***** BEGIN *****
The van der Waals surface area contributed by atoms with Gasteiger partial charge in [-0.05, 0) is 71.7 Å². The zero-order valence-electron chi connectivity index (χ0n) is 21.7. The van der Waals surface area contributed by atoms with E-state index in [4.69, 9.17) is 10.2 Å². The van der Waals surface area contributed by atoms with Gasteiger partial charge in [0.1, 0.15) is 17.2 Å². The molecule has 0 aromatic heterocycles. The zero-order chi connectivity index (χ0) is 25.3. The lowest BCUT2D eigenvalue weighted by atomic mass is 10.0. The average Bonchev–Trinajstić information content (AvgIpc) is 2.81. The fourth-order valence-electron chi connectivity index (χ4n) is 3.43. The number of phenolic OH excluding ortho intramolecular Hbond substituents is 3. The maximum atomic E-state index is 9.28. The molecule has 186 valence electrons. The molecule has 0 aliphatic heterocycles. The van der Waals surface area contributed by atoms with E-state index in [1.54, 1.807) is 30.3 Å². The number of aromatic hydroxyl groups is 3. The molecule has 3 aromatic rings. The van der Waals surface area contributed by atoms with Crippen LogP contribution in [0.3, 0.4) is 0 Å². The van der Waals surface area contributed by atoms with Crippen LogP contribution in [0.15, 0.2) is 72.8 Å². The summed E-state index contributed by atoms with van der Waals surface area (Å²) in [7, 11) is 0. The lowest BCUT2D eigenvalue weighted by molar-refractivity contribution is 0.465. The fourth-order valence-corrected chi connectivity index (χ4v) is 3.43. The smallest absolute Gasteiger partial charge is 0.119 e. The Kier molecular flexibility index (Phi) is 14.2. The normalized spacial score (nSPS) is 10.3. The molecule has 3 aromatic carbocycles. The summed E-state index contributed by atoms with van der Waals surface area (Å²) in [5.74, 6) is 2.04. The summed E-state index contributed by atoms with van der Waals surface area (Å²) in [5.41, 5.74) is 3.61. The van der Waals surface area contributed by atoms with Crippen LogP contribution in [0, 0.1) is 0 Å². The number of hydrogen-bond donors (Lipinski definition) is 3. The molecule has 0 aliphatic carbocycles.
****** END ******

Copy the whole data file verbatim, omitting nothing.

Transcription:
The van der Waals surface area contributed by atoms with Gasteiger partial charge in [-0.05, 0) is 71.7 Å². The zero-order valence-electron chi connectivity index (χ0n) is 21.7. The van der Waals surface area contributed by atoms with E-state index in [4.69, 9.17) is 10.2 Å². The van der Waals surface area contributed by atoms with Gasteiger partial charge in [0.1, 0.15) is 17.2 Å². The molecule has 0 aromatic heterocycles. The zero-order chi connectivity index (χ0) is 25.3. The lowest BCUT2D eigenvalue weighted by atomic mass is 10.0. The average Bonchev–Trinajstić information content (AvgIpc) is 2.81. The fourth-order valence-electron chi connectivity index (χ4n) is 3.43. The number of phenolic OH excluding ortho intramolecular Hbond substituents is 3. The maximum atomic E-state index is 9.28. The molecule has 186 valence electrons. The molecule has 0 aliphatic heterocycles. The van der Waals surface area contributed by atoms with E-state index in [1.54, 1.807) is 30.3 Å². The number of aromatic hydroxyl groups is 3. The molecule has 3 aromatic rings. The van der Waals surface area contributed by atoms with Crippen LogP contribution in [0.3, 0.4) is 0 Å². The van der Waals surface area contributed by atoms with Crippen LogP contribution in [0.15, 0.2) is 72.8 Å². The summed E-state index contributed by atoms with van der Waals surface area (Å²) in [7, 11) is 0. The lowest BCUT2D eigenvalue weighted by molar-refractivity contribution is 0.465. The fourth-order valence-corrected chi connectivity index (χ4v) is 3.43. The smallest absolute Gasteiger partial charge is 0.119 e. The Kier molecular flexibility index (Phi) is 14.2. The normalized spacial score (nSPS) is 10.3. The molecule has 3 aromatic carbocycles. The summed E-state index contributed by atoms with van der Waals surface area (Å²) in [5.74, 6) is 2.04. The summed E-state index contributed by atoms with van der Waals surface area (Å²) in [5.41, 5.74) is 3.61. The van der Waals surface area contributed by atoms with Crippen LogP contribution in [0, 0.1) is 0 Å². The number of hydrogen-bond donors (Lipinski definition) is 3. The molecule has 0 aliphatic carbocycles.